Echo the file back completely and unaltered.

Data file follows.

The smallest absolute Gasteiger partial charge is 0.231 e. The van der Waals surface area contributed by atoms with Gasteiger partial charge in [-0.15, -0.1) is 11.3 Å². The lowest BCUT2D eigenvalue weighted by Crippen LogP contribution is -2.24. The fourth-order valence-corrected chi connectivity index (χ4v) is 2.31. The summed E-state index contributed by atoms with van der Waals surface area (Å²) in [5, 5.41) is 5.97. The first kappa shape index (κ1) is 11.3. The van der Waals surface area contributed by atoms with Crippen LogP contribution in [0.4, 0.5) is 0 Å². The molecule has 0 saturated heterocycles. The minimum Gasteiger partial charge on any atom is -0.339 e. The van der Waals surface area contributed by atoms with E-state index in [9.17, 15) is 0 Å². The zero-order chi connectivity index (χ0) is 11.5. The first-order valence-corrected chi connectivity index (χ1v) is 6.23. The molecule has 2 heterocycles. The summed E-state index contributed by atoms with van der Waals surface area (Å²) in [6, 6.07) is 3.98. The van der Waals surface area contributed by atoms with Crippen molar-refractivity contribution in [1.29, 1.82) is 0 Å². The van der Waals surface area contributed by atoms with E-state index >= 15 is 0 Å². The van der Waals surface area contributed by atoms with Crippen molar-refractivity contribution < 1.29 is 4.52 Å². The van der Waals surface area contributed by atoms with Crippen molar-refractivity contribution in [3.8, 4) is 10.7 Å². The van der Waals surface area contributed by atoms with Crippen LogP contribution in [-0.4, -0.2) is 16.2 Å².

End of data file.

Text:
The smallest absolute Gasteiger partial charge is 0.231 e. The van der Waals surface area contributed by atoms with Gasteiger partial charge in [-0.15, -0.1) is 11.3 Å². The lowest BCUT2D eigenvalue weighted by Crippen LogP contribution is -2.24. The fourth-order valence-corrected chi connectivity index (χ4v) is 2.31. The summed E-state index contributed by atoms with van der Waals surface area (Å²) in [5, 5.41) is 5.97. The first kappa shape index (κ1) is 11.3. The van der Waals surface area contributed by atoms with Crippen LogP contribution in [0.4, 0.5) is 0 Å². The molecule has 0 saturated heterocycles. The minimum Gasteiger partial charge on any atom is -0.339 e. The van der Waals surface area contributed by atoms with E-state index in [9.17, 15) is 0 Å². The zero-order chi connectivity index (χ0) is 11.5. The first-order valence-corrected chi connectivity index (χ1v) is 6.23. The molecule has 2 heterocycles. The summed E-state index contributed by atoms with van der Waals surface area (Å²) in [6, 6.07) is 3.98. The van der Waals surface area contributed by atoms with Crippen molar-refractivity contribution in [1.29, 1.82) is 0 Å². The van der Waals surface area contributed by atoms with E-state index >= 15 is 0 Å². The van der Waals surface area contributed by atoms with Crippen molar-refractivity contribution < 1.29 is 4.52 Å². The van der Waals surface area contributed by atoms with Crippen molar-refractivity contribution in [3.8, 4) is 10.7 Å². The van der Waals surface area contributed by atoms with Crippen LogP contribution in [-0.4, -0.2) is 16.2 Å².